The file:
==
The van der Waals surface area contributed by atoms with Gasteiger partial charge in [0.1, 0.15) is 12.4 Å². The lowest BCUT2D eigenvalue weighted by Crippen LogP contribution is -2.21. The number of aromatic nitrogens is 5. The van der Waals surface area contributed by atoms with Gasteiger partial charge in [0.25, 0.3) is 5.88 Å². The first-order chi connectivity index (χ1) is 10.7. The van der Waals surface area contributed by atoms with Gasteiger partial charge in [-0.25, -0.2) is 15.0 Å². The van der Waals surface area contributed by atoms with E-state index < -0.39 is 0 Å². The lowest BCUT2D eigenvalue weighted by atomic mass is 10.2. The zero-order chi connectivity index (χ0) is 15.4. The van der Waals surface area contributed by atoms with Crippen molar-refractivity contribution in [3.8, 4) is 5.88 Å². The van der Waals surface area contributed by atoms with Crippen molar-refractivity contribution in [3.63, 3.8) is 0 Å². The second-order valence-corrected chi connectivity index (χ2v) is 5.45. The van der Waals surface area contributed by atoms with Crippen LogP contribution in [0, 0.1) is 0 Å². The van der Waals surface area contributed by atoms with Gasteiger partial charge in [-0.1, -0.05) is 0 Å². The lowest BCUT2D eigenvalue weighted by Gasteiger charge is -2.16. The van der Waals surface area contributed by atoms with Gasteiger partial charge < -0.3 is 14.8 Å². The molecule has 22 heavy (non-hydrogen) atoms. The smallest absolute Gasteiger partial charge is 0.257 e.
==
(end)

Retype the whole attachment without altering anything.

The van der Waals surface area contributed by atoms with Gasteiger partial charge in [0.1, 0.15) is 12.4 Å². The lowest BCUT2D eigenvalue weighted by Crippen LogP contribution is -2.21. The number of aromatic nitrogens is 5. The van der Waals surface area contributed by atoms with Gasteiger partial charge in [0.25, 0.3) is 5.88 Å². The first-order chi connectivity index (χ1) is 10.7. The van der Waals surface area contributed by atoms with Gasteiger partial charge in [-0.25, -0.2) is 15.0 Å². The van der Waals surface area contributed by atoms with E-state index < -0.39 is 0 Å². The lowest BCUT2D eigenvalue weighted by atomic mass is 10.2. The zero-order chi connectivity index (χ0) is 15.4. The van der Waals surface area contributed by atoms with Crippen molar-refractivity contribution in [3.8, 4) is 5.88 Å². The van der Waals surface area contributed by atoms with Crippen molar-refractivity contribution in [3.63, 3.8) is 0 Å². The second-order valence-corrected chi connectivity index (χ2v) is 5.45. The van der Waals surface area contributed by atoms with Crippen LogP contribution in [0, 0.1) is 0 Å². The van der Waals surface area contributed by atoms with Gasteiger partial charge in [-0.1, -0.05) is 0 Å². The lowest BCUT2D eigenvalue weighted by Gasteiger charge is -2.16. The van der Waals surface area contributed by atoms with Gasteiger partial charge < -0.3 is 14.8 Å². The molecule has 22 heavy (non-hydrogen) atoms. The smallest absolute Gasteiger partial charge is 0.257 e.